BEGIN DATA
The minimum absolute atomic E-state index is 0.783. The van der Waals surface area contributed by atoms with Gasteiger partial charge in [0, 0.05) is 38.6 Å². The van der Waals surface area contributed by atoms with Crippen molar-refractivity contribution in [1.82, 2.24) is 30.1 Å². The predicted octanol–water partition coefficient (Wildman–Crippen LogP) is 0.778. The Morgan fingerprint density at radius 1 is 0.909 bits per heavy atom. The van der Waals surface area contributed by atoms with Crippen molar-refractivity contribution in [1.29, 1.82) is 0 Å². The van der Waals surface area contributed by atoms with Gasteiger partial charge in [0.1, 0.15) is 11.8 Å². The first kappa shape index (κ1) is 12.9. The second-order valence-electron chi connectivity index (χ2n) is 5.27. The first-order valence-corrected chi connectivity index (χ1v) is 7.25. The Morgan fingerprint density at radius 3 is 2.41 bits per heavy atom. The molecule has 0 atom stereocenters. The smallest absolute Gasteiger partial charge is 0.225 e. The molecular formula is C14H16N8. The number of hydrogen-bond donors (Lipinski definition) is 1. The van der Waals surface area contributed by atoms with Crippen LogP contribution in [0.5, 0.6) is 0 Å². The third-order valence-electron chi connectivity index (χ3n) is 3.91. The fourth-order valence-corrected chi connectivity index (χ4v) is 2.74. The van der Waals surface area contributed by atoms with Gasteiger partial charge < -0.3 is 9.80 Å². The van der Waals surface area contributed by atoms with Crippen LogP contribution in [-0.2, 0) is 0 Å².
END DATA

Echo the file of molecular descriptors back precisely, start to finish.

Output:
The minimum absolute atomic E-state index is 0.783. The van der Waals surface area contributed by atoms with Gasteiger partial charge in [0, 0.05) is 38.6 Å². The van der Waals surface area contributed by atoms with Crippen molar-refractivity contribution in [1.82, 2.24) is 30.1 Å². The predicted octanol–water partition coefficient (Wildman–Crippen LogP) is 0.778. The Morgan fingerprint density at radius 1 is 0.909 bits per heavy atom. The van der Waals surface area contributed by atoms with Crippen molar-refractivity contribution in [1.29, 1.82) is 0 Å². The van der Waals surface area contributed by atoms with Gasteiger partial charge in [0.1, 0.15) is 11.8 Å². The first kappa shape index (κ1) is 12.9. The second-order valence-electron chi connectivity index (χ2n) is 5.27. The first-order valence-corrected chi connectivity index (χ1v) is 7.25. The Morgan fingerprint density at radius 3 is 2.41 bits per heavy atom. The molecule has 0 atom stereocenters. The smallest absolute Gasteiger partial charge is 0.225 e. The molecular formula is C14H16N8. The number of hydrogen-bond donors (Lipinski definition) is 1. The van der Waals surface area contributed by atoms with Crippen LogP contribution in [0.5, 0.6) is 0 Å². The third-order valence-electron chi connectivity index (χ3n) is 3.91. The fourth-order valence-corrected chi connectivity index (χ4v) is 2.74. The van der Waals surface area contributed by atoms with Gasteiger partial charge < -0.3 is 9.80 Å². The van der Waals surface area contributed by atoms with Crippen LogP contribution in [-0.2, 0) is 0 Å².